Planning ahead after your death helps them carry on with life.
In 2009, Singaporeans revealed their biggest fear about dying was becoming a burden to their friends and family in a survey commissioned by the Lien Foundation.
Being pragmatic Singaporeans, their second top concern was the medical cost of illness and dying.
Why should I plan ahead for my death?
There are many things you can do to alleviate these concerns and lessen the burden of care for your family. Planning makes it easier for families members to care for you and fulfil your last wishes — helping you to die a good death.
Making plans when you are well and unpressured lets you the luxury of time to make considered decisions. If you had to make rushed decisions about costs and choice of care options while you are faced with ill health, your decision-making abilities will be compromised and you may not have considered all
How do I leave a legacy?
You can find a professional to consult with about how you may want to leave your assets when you pass on. In Singapore, lawyers and will-writers do this for a fee. You can also write your own will stating your intentions on how you wish to distribute your assets, provided you follow the requirements set out in the Wills Act.
Generally, the will should give instructions on who will inherit your immovable property. You may also have items of value or important sentiment to you. You can write down how you want these items to be handled after your death.
If you are a parent of young children, you may want to think about who should be responsible for their care if both you and your spouse are no longer around. This can be added in your will.
It may take a while for your will to be executed, so consider naming a temporary legal guardian for your children in your will until a permanent legal guardian can be appointed or your will is executed, to reduce the chances of your children being placed into foster care. Remember to inform your chosen guardian and ensure they agree to assume this responsibility, as they must be willing to allow their lives to be scrutinised when they apply to the courts to assume guardianship of your children.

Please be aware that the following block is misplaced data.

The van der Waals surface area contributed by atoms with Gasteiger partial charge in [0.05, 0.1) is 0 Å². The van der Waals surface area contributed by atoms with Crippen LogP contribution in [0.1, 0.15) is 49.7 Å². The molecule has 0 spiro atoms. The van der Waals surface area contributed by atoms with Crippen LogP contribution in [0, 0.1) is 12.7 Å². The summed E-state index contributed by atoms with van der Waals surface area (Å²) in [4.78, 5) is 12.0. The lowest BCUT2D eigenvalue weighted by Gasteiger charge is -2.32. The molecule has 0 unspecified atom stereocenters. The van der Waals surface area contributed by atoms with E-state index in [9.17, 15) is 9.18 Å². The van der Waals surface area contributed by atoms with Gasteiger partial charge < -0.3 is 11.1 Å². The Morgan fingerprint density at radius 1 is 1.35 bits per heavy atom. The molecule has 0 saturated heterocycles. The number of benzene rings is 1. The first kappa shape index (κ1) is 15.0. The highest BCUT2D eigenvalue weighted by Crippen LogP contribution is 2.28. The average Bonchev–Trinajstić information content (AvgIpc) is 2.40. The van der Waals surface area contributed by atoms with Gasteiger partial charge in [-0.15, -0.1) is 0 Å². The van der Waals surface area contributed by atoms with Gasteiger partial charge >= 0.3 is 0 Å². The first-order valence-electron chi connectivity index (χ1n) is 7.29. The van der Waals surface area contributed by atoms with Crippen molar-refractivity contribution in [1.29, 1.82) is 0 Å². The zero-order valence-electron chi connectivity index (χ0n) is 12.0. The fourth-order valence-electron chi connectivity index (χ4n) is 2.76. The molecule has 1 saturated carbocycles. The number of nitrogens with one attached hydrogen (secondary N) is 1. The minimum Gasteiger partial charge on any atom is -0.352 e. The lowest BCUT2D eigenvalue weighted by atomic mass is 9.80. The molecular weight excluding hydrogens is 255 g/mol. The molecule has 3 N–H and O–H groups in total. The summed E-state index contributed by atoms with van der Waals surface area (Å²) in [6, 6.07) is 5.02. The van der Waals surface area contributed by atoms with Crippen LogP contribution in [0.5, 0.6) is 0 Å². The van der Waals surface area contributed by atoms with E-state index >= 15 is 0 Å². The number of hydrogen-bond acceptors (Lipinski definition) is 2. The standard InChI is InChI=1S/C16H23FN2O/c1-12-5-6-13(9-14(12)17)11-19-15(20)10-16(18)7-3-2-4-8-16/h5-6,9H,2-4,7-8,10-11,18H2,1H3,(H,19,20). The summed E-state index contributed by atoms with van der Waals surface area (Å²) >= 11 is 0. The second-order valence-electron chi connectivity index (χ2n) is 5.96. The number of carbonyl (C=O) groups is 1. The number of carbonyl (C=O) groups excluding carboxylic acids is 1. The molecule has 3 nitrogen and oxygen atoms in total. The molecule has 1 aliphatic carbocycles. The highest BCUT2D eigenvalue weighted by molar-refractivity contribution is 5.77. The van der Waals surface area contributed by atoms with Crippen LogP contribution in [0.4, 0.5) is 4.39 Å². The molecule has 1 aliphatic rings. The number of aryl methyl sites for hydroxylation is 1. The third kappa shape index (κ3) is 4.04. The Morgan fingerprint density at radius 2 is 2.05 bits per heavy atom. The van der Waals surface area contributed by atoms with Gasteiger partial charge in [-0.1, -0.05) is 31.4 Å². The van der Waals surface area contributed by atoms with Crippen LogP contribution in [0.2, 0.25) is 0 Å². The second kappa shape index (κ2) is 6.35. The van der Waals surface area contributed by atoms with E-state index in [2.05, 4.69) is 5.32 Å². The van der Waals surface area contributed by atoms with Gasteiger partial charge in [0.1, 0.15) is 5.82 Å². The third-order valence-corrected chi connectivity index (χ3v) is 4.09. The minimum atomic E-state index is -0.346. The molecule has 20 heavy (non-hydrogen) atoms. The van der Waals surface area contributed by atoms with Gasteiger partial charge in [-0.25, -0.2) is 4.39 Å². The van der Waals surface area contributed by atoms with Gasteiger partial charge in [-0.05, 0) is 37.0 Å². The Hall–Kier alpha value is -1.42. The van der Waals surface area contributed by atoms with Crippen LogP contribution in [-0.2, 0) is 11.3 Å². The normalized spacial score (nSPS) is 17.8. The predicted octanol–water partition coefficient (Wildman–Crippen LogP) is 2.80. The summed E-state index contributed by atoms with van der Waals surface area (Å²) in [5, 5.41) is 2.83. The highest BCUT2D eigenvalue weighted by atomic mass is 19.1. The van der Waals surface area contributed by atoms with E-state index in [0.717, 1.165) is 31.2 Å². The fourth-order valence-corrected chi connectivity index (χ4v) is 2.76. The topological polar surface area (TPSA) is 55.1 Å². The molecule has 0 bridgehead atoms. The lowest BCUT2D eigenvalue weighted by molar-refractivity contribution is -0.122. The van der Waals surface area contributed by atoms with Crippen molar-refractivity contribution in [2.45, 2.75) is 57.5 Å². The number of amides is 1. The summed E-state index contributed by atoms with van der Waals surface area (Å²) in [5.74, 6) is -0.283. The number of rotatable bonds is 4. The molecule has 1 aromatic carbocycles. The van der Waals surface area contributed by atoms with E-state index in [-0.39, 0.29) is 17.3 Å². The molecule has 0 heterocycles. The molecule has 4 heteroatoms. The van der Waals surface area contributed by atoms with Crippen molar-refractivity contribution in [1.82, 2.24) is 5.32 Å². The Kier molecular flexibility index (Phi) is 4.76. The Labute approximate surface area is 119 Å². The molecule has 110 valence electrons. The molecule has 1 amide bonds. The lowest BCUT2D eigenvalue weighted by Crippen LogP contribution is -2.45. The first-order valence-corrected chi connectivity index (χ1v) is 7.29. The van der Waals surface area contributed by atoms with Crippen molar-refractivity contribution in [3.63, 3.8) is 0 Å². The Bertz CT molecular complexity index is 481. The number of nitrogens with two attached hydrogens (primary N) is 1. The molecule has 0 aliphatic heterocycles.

Digital assets, comprising of social media accounts, digital photographs and music collections, have become part of our estate.
If you tend to do your errands and make payments online, it will be handy to keep a list of your logins and passwords to vital service providers, such as banks, telco and water and electricity providers for family members to access when you are gone.
In Singapore, citizens would be able to transact online with government agencies online with their Singpass login, so this is an important aspect of your digital assets too.
Planning for medical care in case of major illness
Adequate medical insurance helps to cover you for the cost of hospitalisation and critical illness if you should be diagnosed with cancer or a major illness, so that your out-of–pocket medical costs will not be too hefty. Speaking to your financial planner and getting insurance coverage should help alleviate worries about the cost of medical care in Singapore.
But if the treatment you are taking when you are sick drags on without recovery or significant improvement to your quality of life, this is where taking part in the Advanced Care Planning (ACP) programme will be beneficial.
ACP is the process of planning for your future health and personal care. It allows you to share your personal values and beliefs, explore how your values and beliefs affect your healthcare preferences in difficult medical situations and think about who you would like to represent your wishes with regard to treatment and care if you become very ill.
Among the issues you should be prepared to think about is a Lasting Power of Attorney. With this legal document, you can appoint one or more persons to make decisions and act on your behalf, if you lose your mental capacity to do so. The person(s) you appoint is your donee(s), and you can appoint them to act on behalf of your personal welfare, or make decisions about your property & affairs. In Singapore, the fee for applying for an LPA has been waived until Aug 31, 2020.
Funeral rites and traditions
The Lien Foundation survey showed that younger Singaporeans are comfortable talking about their own deaths, but older Singaporeans are not, even though they may be comfortable speaking about the topic to someone who has a terminal illness.
If you feel strongly about having a say in how your final moments should look like, it is a good idea to tell it to someone you are close to, so that your wishes can be fulfilled.
You may want to look to a religious leader or a funeral director for guidance in this aspect.
It may be important to you and your family to have memories of significant times together when you are gone. You can consider leaving written notes or creating a video or voice recording for them.